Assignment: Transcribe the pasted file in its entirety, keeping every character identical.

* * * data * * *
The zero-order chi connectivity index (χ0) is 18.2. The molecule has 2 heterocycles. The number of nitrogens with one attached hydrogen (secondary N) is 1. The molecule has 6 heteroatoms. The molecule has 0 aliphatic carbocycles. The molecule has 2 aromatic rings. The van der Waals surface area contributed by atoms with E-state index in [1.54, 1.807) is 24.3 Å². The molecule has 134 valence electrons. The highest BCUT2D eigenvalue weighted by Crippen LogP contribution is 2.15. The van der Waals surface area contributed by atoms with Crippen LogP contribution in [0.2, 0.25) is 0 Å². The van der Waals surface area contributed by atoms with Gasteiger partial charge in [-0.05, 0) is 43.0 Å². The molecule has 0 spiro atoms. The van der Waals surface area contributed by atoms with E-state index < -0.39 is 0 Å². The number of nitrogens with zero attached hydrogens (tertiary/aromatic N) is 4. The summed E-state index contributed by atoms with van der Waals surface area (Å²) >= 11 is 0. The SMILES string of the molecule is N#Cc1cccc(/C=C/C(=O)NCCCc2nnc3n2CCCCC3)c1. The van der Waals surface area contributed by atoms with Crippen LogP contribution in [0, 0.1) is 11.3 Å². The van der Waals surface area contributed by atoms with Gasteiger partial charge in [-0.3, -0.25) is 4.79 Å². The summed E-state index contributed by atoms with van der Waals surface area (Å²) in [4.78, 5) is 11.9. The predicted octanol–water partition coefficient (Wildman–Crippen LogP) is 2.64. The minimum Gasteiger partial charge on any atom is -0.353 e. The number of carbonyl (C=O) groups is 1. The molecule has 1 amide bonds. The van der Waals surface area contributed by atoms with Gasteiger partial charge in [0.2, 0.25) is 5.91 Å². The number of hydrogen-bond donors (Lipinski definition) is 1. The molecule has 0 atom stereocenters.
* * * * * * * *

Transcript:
The zero-order chi connectivity index (χ0) is 18.2. The molecule has 2 heterocycles. The number of nitrogens with one attached hydrogen (secondary N) is 1. The molecule has 6 heteroatoms. The molecule has 0 aliphatic carbocycles. The molecule has 2 aromatic rings. The van der Waals surface area contributed by atoms with E-state index in [1.54, 1.807) is 24.3 Å². The molecule has 134 valence electrons. The highest BCUT2D eigenvalue weighted by Crippen LogP contribution is 2.15. The van der Waals surface area contributed by atoms with Crippen LogP contribution in [0.2, 0.25) is 0 Å². The van der Waals surface area contributed by atoms with Gasteiger partial charge in [-0.05, 0) is 43.0 Å². The molecule has 0 spiro atoms. The van der Waals surface area contributed by atoms with E-state index < -0.39 is 0 Å². The number of nitrogens with zero attached hydrogens (tertiary/aromatic N) is 4. The summed E-state index contributed by atoms with van der Waals surface area (Å²) >= 11 is 0. The SMILES string of the molecule is N#Cc1cccc(/C=C/C(=O)NCCCc2nnc3n2CCCCC3)c1. The van der Waals surface area contributed by atoms with Crippen LogP contribution in [0, 0.1) is 11.3 Å². The van der Waals surface area contributed by atoms with Gasteiger partial charge in [-0.3, -0.25) is 4.79 Å². The summed E-state index contributed by atoms with van der Waals surface area (Å²) in [4.78, 5) is 11.9. The predicted octanol–water partition coefficient (Wildman–Crippen LogP) is 2.64. The minimum Gasteiger partial charge on any atom is -0.353 e. The number of carbonyl (C=O) groups is 1. The molecule has 1 amide bonds. The van der Waals surface area contributed by atoms with Gasteiger partial charge in [0.2, 0.25) is 5.91 Å². The number of hydrogen-bond donors (Lipinski definition) is 1. The molecule has 0 atom stereocenters.